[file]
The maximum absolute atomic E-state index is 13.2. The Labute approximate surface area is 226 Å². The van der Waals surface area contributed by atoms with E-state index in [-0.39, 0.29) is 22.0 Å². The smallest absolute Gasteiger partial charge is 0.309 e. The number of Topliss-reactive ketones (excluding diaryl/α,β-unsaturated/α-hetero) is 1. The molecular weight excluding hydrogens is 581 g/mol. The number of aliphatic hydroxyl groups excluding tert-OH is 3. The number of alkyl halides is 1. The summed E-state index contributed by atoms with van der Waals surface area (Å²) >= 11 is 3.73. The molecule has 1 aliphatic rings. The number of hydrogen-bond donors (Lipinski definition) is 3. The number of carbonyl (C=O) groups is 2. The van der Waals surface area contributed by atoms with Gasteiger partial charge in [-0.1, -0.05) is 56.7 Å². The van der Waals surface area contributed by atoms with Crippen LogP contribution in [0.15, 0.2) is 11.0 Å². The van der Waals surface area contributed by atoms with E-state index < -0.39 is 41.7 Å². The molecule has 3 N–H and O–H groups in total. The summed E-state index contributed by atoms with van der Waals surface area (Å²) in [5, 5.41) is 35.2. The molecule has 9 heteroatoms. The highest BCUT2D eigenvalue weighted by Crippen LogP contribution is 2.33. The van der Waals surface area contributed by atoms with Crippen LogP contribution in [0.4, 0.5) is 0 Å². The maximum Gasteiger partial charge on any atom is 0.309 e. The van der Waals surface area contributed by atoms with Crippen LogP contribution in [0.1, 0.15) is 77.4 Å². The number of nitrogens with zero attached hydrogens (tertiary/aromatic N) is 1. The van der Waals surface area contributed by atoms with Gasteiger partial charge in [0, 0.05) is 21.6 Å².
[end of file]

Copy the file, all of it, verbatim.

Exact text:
The maximum absolute atomic E-state index is 13.2. The Labute approximate surface area is 226 Å². The van der Waals surface area contributed by atoms with E-state index in [-0.39, 0.29) is 22.0 Å². The smallest absolute Gasteiger partial charge is 0.309 e. The number of Topliss-reactive ketones (excluding diaryl/α,β-unsaturated/α-hetero) is 1. The molecular weight excluding hydrogens is 581 g/mol. The number of aliphatic hydroxyl groups excluding tert-OH is 3. The number of alkyl halides is 1. The summed E-state index contributed by atoms with van der Waals surface area (Å²) >= 11 is 3.73. The molecule has 1 aliphatic rings. The number of hydrogen-bond donors (Lipinski definition) is 3. The number of carbonyl (C=O) groups is 2. The van der Waals surface area contributed by atoms with Gasteiger partial charge in [-0.1, -0.05) is 56.7 Å². The van der Waals surface area contributed by atoms with Crippen LogP contribution in [0.15, 0.2) is 11.0 Å². The van der Waals surface area contributed by atoms with E-state index < -0.39 is 41.7 Å². The molecule has 3 N–H and O–H groups in total. The summed E-state index contributed by atoms with van der Waals surface area (Å²) in [5, 5.41) is 35.2. The molecule has 9 heteroatoms. The highest BCUT2D eigenvalue weighted by Crippen LogP contribution is 2.33. The van der Waals surface area contributed by atoms with Crippen LogP contribution in [0.4, 0.5) is 0 Å². The maximum Gasteiger partial charge on any atom is 0.309 e. The van der Waals surface area contributed by atoms with Crippen LogP contribution in [0.1, 0.15) is 77.4 Å². The number of nitrogens with zero attached hydrogens (tertiary/aromatic N) is 1. The van der Waals surface area contributed by atoms with Gasteiger partial charge in [0, 0.05) is 21.6 Å².